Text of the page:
Wednesday, April 13, 2016

Blue Spectral Eagle/ Blue Lunar Hand - Planetary Dog Moon of Manifestation, Day 10

Tablita woman dancer - San Ildefonso (The North American Indian, v. XVII. Norwood, MA, The Plimpton Press, 1926):

Tablita woman dancer - San Ildefonso (The North American Indian,
 v. XVII. Norwood, MA, The Plimpton Press, 1926).

 San Ildefonso Pueblo (Tewa: P'ohwhóde) was established ca. 1300 C.E. and is a census-designated place (CDP) in Santa Fe County, New Mexico, United States, and a federally recognized tribe.The Pueblo is self-governing and is part of the Santa Fe, New Mexico Metropolitan Statistical Area. The population was 524 as of the 2010 census, reported by the State of New Mexico as 1,524 in 2012, and there were 628 enrolled tribal members reported as of 2012 according to the Department of the Interior. San Ildefonso Pueblo is a member of the Eight Northern Pueblos, and the pueblo people are from the Tewa ethnic group of Native Americans, who speak the Tewa language. The traditional name for San Ildefonso Pueblo is Po-woh-ge-oweenge, meaning "where the water cuts through".

The Pueblo was founded when people migrated from the Mesa Verde complex in Southern Colorado, by way of Bandelier (elevation about 7000 feet), just south of present-day Los Alamos, New Mexico. People thrived at Bandelier due to the rainfall and the ease of constructing living structures from the surrounding soft volcanic rock. But after a prolonged drought, the people moved down into the valleys of the Rio Grande around 1300 C.E. (Pueblo IV Era). The Rio Grande and other arroyos provided the water for irrigation.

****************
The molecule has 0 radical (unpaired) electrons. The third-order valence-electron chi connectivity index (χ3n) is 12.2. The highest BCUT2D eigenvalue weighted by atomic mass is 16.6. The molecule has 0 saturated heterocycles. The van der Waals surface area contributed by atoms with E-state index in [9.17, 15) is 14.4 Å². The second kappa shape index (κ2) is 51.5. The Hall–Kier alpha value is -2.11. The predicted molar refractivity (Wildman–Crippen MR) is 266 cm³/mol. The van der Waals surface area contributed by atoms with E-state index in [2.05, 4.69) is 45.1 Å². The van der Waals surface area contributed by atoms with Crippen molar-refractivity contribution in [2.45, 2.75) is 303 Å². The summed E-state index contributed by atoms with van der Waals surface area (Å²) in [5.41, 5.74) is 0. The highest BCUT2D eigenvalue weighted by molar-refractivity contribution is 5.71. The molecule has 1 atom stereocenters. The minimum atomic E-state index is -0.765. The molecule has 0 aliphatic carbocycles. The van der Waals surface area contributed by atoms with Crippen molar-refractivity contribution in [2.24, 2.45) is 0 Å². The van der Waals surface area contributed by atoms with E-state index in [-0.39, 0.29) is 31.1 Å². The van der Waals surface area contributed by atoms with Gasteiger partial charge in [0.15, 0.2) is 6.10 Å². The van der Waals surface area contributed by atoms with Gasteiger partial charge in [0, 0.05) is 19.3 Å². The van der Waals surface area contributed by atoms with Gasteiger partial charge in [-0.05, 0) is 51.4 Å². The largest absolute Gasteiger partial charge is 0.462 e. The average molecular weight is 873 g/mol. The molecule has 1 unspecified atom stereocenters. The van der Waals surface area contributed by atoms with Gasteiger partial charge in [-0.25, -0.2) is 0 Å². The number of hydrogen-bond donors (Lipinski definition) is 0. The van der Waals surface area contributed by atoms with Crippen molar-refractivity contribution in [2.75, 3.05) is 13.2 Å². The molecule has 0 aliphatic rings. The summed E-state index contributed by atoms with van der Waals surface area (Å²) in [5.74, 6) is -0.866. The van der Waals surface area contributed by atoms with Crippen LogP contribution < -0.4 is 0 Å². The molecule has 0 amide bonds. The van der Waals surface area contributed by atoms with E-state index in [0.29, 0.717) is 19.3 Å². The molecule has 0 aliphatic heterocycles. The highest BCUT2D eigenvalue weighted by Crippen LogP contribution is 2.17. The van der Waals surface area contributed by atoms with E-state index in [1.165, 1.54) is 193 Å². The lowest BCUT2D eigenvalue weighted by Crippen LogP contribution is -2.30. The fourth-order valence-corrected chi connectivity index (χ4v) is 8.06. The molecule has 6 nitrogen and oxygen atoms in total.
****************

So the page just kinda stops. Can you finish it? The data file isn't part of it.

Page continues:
The Spanish conquistadors tried to subdue the native people and force Catholicism on the native people during the early 17th century, which led to the Pueblo Revolt of 1680. The people withstood the Spaniards by climbing to the top of the Black Mesa. The siege ended with the surrender of the native people, but the Spanish gave the native people some freedom of religion and other self-governing rights.

The people of San Ildefonso continued to lead an agricultural based economy until the early 20th century when Maria Martinez and her husband Julian Martinez rediscovered how to make the Black-on Black pottery for which San Ildefonso Pueblo would soon become famous. From that time the Pueblo has become more tourist-oriented, with numerous tourist shops existing in the Pueblo. Because of close proximity to the state capital, Santa Fe, and the presence of the Los Alamos National Laboratory, many of those employed in the pueblo have government jobs.

The people of San Ildefonso have a strong sense of identity and retain ancient ceremonies and rituals tenaciously, as well as tribal dances. While many of these ceremonies and rituals are closely guarded, San Ildefonso Feast Day is open to the public every January 23. Other dances open to the public include Corn Dance, which occurs in the early to mid-part of September, and dances at Easter.

There was an art movement called the San Ildefonso Self-Taught Group, which included such noted artists as Alfonso Roybal, Tonita Peña, Julian Martinez, Abel Sanchez, Crecencio Martinez, and Encarnación Peña.


Kin 115: Blue Spectral Eagle

I dissolve in order to create
Releasing mind
I seal the output of vision
With the spectral tone of liberation
I am guided by my own power doubled
I am a polar kin
I transport the blue galactic spectrum
I am a galactic activation portal
Enter me.

In galactic culture individualized diversity is subsumed into mythic diversity.*

*Star Traveler's 13 Moon Almanac of Synchronicity, Galactic Research Institute, Law of Time Press, Ashland, Oregon, 2015-2016.

The Sacred Tzolk'in 

Ajna Chakra (Gamma Plasma)

No comments:

Post a Comment